There is a rule in business called the rule of 3 and 10. Every time your business increases in size by alternate multiples of 3 or 10, the amount of infrastructure needed to handle them undergoes a dramatic shift. A business with only three people needs less HR and payroll juggling than a group of 10, or 30, or 100, and so on.

Eventually, with enough workers, it becomes impossible for the original owners of the business to handle all of the paperwork and HR responsibilities. Outside help is needed. This can be a big stumbling block for a business that’s trying to grow. A new type of company has entered the marketplace to help small businesses overcome these problems.

What is a PEO?

A professional employer agency, or PEO, is a way for small businesses to outsource employee-related tasks. PEOs handle things like recruitment, payroll, taxes, initial training, firing, compensation, insurance, development, and much more. Employees work for both the PEO and the small business. PEO arrangements are sometimes called co-employment for this reason.

PEOs differ from temp agencies in that the worker is outsourced from the PEO company. The PEO company handles all tax paperwork for the worker and is the employer of record. In exchange for handling HR and tax requirements, the employer pays the PEO company a small percentage fee of whatever the worker is getting paid, along with the usual payroll taxes.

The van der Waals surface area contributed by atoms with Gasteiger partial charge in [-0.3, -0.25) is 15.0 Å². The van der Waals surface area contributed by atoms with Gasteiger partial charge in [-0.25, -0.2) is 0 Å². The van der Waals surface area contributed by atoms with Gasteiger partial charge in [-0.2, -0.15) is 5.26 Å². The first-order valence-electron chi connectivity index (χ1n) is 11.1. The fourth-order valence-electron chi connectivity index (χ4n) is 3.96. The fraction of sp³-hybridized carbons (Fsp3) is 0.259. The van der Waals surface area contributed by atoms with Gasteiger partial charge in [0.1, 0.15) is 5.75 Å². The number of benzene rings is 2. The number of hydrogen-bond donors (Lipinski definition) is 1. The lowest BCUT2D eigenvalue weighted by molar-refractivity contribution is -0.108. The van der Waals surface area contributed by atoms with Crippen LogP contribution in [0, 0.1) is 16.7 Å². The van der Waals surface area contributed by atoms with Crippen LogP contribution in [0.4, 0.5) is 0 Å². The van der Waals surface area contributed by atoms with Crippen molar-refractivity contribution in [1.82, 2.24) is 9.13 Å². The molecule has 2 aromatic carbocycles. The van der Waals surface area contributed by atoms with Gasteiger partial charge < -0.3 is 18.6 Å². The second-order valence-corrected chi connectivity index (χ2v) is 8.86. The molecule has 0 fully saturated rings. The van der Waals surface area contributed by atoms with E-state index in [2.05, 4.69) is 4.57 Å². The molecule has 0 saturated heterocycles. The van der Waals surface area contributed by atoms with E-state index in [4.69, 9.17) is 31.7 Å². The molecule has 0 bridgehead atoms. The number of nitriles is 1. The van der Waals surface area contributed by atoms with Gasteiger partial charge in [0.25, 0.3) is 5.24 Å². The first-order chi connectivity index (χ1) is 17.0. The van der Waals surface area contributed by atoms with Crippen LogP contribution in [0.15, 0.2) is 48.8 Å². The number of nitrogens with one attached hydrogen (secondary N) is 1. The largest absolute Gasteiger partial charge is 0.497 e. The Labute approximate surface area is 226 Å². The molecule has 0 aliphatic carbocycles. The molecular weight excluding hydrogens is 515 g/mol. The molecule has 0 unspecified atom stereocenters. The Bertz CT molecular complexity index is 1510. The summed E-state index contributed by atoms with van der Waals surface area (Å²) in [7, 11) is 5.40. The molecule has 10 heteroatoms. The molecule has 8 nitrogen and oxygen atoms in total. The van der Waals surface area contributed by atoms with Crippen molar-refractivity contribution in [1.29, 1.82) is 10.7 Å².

Layne Davlin, CEO of NetPEO, a PEO located in Georgia, describes the benefits like this: “Once a company gets to a certain size, the challenges of handling payroll, taxes, compensation, and other HR tasks can be too much without hiring a dedicated staff. A PEO service can often be significantly cheaper than hiring your own dedicated HR staff.”

When do you Need to Get PEO?

The short answer is whenever HR requirements start to get in the way of your day-to-day business operations. If figuring out insurance and 401(k) plans are becoming too much, a PEO can handle it for you. If figuring out employee taxes is a hassle, that’s another thing that a PEO will help you with.

It can also be more cost-effective to use a PEO for these things. Since a PEO has a larger number of employees in their pool, they can negotiate with benefit providers for better rates. Thus, your overall costs for providing benefits could be lower than doing it yourself.

PEOs can also be helpful in negotiating employee laws. Many small businesses run afoul of employee regulations that they never had to consider when they were smaller. Switching over to a PEO can keep you from having to pay penalties when you cross over hidden transition lines like the 50 employee rule for providing health insurance.

What are the Downsides?

The downside about hiring a PEO is that you lose control over things like the types of benefits you can offer to your employees. You might also lose flexibility over how you handle your HR. PEOs let you hire, fire, promote, and pay as you want, but you’ll have to cooperate with the PEO’s HR policies.

Also, delineating responsibilities between the PEO and the employer can be difficult for entrepreneurs who are used to having things completely under their control. You must be clear who is responsible for what. If the relationship sours, you could find your workers gone overnight.

But if you can keep good business relationships with your clients, there should be no reason why you can’t keep good relationships with your PEO. Discussing responsibilities before you sign the contract will go a long way in keeping a PEO relationship smooth.

Moving to a PEO arrangement shouldn’t be taken lightly, but there is a point in any business’ growth where HR staff needs to be hired to continue. Doing the research now to consider PEO options in your area could help you scale your business when you’re ready by just making a quick phone call.